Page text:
Following the launch of the 2020 IIAG, the Foundation’s Now Generation Network (NGN) reflect on findings from the new Citizens’ Voices section of the Index which showcases African citizens perceptions of governance performance.
The opinions expressed in this article are solely those of the author, and do not necessarily reflect the opinions or views of the Mo Ibrahim Foundation.
Why are citizens’ voices important for ensuring good governance?
Citizens are key actors in governance in general by the right given to them to choose their leaders through an electoral process and the power they have to contest the decisions made by these leaders. Therefore, governance performance in any given country must reflect the citizens' choices, and hence they must be the first accountable in the deterioration of governance.
However, in many countries, citizens’ voices are still ‘highjacked’ by politicians with false electoral promises or the prevalence of electoral frauds and an institutional framework that does not guarantee their liberties and transparency and accountability in the process of decision-making. The democratisation of nations is the foundation of a system that can enable the citizens' voices to be heard, but this process also requires the leaders' contributions.
How can African leaders better engage their citizens in decision-making processes?
African leaders must include citizens and all stakeholders in decision-making by enabling transparent mechanisms that encourage citizens’ participation and/or engagement and build a trustful and accountable system.
Also, a country’s level of democracy , in my opinion, is a key indicator of citizens' participation. Therefore, democracy is the first step towards good governance because it is the foundation of a system that allows citizens' participation and guarantees and protects their rights and liberties. With regards to Africa’s overall governance performance, the 2020 IIAG shows a deterioration in the African average score for Security & Rule of Law (-0.7) and Participation, Rights & Inclusion (-1.4) over the last decade. These categories include indicators which assess transparency and accountability, citizens’ rights and participation. Rather than seeing certain actors such as civil society, opposition leaders and the media as a threat, African leaders should hear them out and engage in dialogue with them and other stakeholders in the process of decision-making.
These actors play an essential role in raising the awareness of society and leaders on public issues and eventually, they can contribute to finding solutions to these problems if the leaders hear their voices and see them as partners rather than enemies. Therefore, African leaders should focus on building and consolidating the foundations of democracy and allow voices to be heard and this is the best way citizens can contribute to decision-making processes.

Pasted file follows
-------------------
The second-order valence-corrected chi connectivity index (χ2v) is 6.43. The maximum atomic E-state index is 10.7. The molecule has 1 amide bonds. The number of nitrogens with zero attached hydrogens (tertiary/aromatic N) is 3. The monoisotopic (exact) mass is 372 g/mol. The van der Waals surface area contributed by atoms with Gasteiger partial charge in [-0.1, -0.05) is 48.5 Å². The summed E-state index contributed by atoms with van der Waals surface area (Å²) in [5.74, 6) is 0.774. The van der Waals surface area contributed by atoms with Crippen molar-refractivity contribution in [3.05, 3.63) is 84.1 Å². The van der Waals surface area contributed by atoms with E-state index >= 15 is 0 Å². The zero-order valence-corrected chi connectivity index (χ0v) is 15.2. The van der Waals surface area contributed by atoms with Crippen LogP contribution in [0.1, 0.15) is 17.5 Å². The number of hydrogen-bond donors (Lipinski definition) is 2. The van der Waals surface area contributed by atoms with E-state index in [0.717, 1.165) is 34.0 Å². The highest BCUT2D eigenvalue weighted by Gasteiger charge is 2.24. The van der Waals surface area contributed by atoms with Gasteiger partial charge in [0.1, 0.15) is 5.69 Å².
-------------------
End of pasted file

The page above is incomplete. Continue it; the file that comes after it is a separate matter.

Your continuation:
Why do you think African citizens are now less satisfied with their country’s governance performance than they were a decade ago?
Economic needs in many African countries seem to be the main reason to explain the degradation of African citizens' level of satisfaction with governance performance. This situation is exacerbated, in some countries, by political oppression and the lack of political freedoms.
Although many African countries have seen substantial economic progress over the last decades, the growth generated has not created sufficient job opportunities. The youth population, which is the most affected by unemployment, is growing in Africa but job opportunities are shrinking.
Substantial efforts also need to be put to reduce poverty and inequality, improve access to clean water and electricity, improve access to education and healthcare, prevent and combat corruption and guarantee political freedoms and transparency. For example, a report published by the United Nations Development Programme (UNDP) in 2017, showed that 10 of the world's 19 unequal countries in terms of income distribution are found in Africa. Another issue is that the world's longest-serving heads of state and governing political parties are in Africa.
We can see that many crises on the continent in the last ten years were directly or indirectly linked with economic need and political reasons and are manifested by anti-government sentiment and mass protests. These include, the Arab Spring, recurrent xenophobic violence in South Africa, military coups and demonstrations against long-standing leaders and unconstitutional political changes in Burkina Faso, Zimbabwe, Sudan, DRC for example, as well as post-electoral protests in Burundi, Gabon, Guinea to name a few.
What are some of the key elements that impact citizens' perceptions of governance performance?
The key elements that impact citizens' perceptions of governance performance are their expectations from governments and the latter's ability to fulfil them. These expectations are demands such as access to quality education and healthcare, job opportunities, access to clean water and energy, transparency and accountability, and guarantee and protection of citizens' rights.